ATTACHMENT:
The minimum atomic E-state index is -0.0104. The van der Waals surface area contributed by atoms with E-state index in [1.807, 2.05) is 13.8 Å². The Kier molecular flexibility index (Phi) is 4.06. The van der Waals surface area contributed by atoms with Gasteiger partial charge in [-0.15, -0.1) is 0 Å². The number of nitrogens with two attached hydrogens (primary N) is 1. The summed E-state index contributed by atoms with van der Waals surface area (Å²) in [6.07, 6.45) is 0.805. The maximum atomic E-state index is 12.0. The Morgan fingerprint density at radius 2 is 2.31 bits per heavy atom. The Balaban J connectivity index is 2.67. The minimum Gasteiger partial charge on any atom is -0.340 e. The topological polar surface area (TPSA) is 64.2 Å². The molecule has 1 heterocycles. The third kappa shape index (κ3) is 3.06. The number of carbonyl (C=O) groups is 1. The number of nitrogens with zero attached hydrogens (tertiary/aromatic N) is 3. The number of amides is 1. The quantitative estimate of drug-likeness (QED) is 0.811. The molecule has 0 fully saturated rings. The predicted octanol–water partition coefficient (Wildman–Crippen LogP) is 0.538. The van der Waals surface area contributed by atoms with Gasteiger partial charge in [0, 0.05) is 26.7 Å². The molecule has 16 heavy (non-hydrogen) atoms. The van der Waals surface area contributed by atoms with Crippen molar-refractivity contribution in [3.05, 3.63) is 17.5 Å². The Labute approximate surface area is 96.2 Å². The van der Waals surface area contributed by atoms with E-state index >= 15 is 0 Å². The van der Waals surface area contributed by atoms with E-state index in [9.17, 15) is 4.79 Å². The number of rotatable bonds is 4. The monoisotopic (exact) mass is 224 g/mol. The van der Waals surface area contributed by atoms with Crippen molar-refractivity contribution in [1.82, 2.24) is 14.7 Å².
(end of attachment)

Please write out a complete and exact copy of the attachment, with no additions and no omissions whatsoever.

The minimum atomic E-state index is -0.0104. The van der Waals surface area contributed by atoms with E-state index in [1.807, 2.05) is 13.8 Å². The Kier molecular flexibility index (Phi) is 4.06. The van der Waals surface area contributed by atoms with Gasteiger partial charge in [-0.15, -0.1) is 0 Å². The number of nitrogens with two attached hydrogens (primary N) is 1. The summed E-state index contributed by atoms with van der Waals surface area (Å²) in [6.07, 6.45) is 0.805. The maximum atomic E-state index is 12.0. The Morgan fingerprint density at radius 2 is 2.31 bits per heavy atom. The Balaban J connectivity index is 2.67. The minimum Gasteiger partial charge on any atom is -0.340 e. The topological polar surface area (TPSA) is 64.2 Å². The molecule has 1 heterocycles. The third kappa shape index (κ3) is 3.06. The number of carbonyl (C=O) groups is 1. The number of nitrogens with zero attached hydrogens (tertiary/aromatic N) is 3. The number of amides is 1. The quantitative estimate of drug-likeness (QED) is 0.811. The molecule has 0 fully saturated rings. The predicted octanol–water partition coefficient (Wildman–Crippen LogP) is 0.538. The van der Waals surface area contributed by atoms with Gasteiger partial charge in [0, 0.05) is 26.7 Å². The molecule has 16 heavy (non-hydrogen) atoms. The van der Waals surface area contributed by atoms with Crippen molar-refractivity contribution in [3.05, 3.63) is 17.5 Å². The Labute approximate surface area is 96.2 Å². The van der Waals surface area contributed by atoms with E-state index >= 15 is 0 Å². The van der Waals surface area contributed by atoms with E-state index in [9.17, 15) is 4.79 Å². The number of rotatable bonds is 4. The monoisotopic (exact) mass is 224 g/mol. The van der Waals surface area contributed by atoms with Crippen molar-refractivity contribution in [1.82, 2.24) is 14.7 Å².